Figure 2.
 
Light microscopic view of a microradiograph. The reference system is visible on the right. The white lines are the boundaries of the sector used for the protein density profiles. Three density profiles were measured inside each equatorial sector. eq, equator; scale bar, 500 μm.
Figure 3.
 
Three sample intensity profiles from three vertical profile images of freeze-dried sections used for microradiography (A). The profiles from each vertical profile image are shifted along the y-axes for easier recognition. One sample intensity profile is given with its Gaussian fit (B). The full width at half maximum of the Gaussian fit is used to estimate the specimen thickness. Resolution in z-direction is 10 pixels/μm.
Figure 3.
 
Three sample intensity profiles from three vertical profile images of freeze-dried sections used for microradiography (A). The profiles from each vertical profile image are shifted along the y-axes for easier recognition. One sample intensity profile is given with its Gaussian fit (B). The full width at half maximum of the Gaussian fit is used to estimate the specimen thickness. Resolution in z-direction is 10 pixels/μm.
Figure 4.
 
Development of animal body mass (dashes), lens wet mass (filled circles), lens dry mass (open circles) and lens water content (x-symbol). The 95% confidence interval for the mean is only shown, when it exceeded the printed symbol for the mean (n = 20). The labels in the lower part give the mean percentage of the dry mass content in the lens. Trend lines: Body mass (g): y = 124.75 ln x − 48.36; Lens wet mass (mg): y = 19.07 ln x − 6.62; Lens dry mass (mg): y = 0.001x 3 − 0.0664x 2 + 2.014x + 2.1401; Lens water content (mg): y =− 0.0263x 2 + 1.4659x + 8.3332.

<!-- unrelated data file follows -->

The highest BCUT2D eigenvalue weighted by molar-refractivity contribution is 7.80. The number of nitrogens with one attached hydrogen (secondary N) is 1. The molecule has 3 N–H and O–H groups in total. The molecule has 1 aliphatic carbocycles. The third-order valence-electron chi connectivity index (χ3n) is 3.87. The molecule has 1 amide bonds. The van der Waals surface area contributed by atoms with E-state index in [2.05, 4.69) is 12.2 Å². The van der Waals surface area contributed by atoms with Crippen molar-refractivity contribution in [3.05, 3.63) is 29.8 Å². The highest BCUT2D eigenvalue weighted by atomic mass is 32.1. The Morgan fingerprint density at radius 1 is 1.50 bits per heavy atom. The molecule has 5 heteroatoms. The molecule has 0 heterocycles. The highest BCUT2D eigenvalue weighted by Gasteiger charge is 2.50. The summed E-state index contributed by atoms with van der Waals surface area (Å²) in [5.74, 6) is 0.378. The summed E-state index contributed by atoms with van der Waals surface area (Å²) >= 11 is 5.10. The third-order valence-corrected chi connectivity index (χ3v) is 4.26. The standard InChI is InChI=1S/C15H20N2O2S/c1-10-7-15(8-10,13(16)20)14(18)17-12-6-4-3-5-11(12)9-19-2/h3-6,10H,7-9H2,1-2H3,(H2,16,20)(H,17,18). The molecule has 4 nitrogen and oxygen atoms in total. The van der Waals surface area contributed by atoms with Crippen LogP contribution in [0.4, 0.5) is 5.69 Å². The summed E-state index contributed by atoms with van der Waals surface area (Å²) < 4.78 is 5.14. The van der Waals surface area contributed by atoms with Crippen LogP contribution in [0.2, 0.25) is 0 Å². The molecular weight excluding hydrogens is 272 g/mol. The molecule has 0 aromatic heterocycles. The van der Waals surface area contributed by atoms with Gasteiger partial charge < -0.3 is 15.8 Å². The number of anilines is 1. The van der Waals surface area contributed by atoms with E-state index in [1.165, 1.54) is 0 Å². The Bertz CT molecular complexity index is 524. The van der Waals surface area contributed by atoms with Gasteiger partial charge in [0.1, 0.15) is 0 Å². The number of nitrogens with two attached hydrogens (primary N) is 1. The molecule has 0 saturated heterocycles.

Figure 4.
 
Development of animal body mass (dashes), lens wet mass (filled circles), lens dry mass (open circles) and lens water content (x-symbol). The 95% confidence interval for the mean is only shown, when it exceeded the printed symbol for the mean (n = 20). The labels in the lower part give the mean percentage of the dry mass content in the lens. Trend lines: Body mass (g): y = 124.75 ln x − 48.36; Lens wet mass (mg): y = 19.07 ln x − 6.62; Lens dry mass (mg): y = 0.001x 3 − 0.0664x 2 + 2.014x + 2.1401; Lens water content (mg): y =− 0.0263x 2 + 1.4659x + 8.3332.
Figure 5.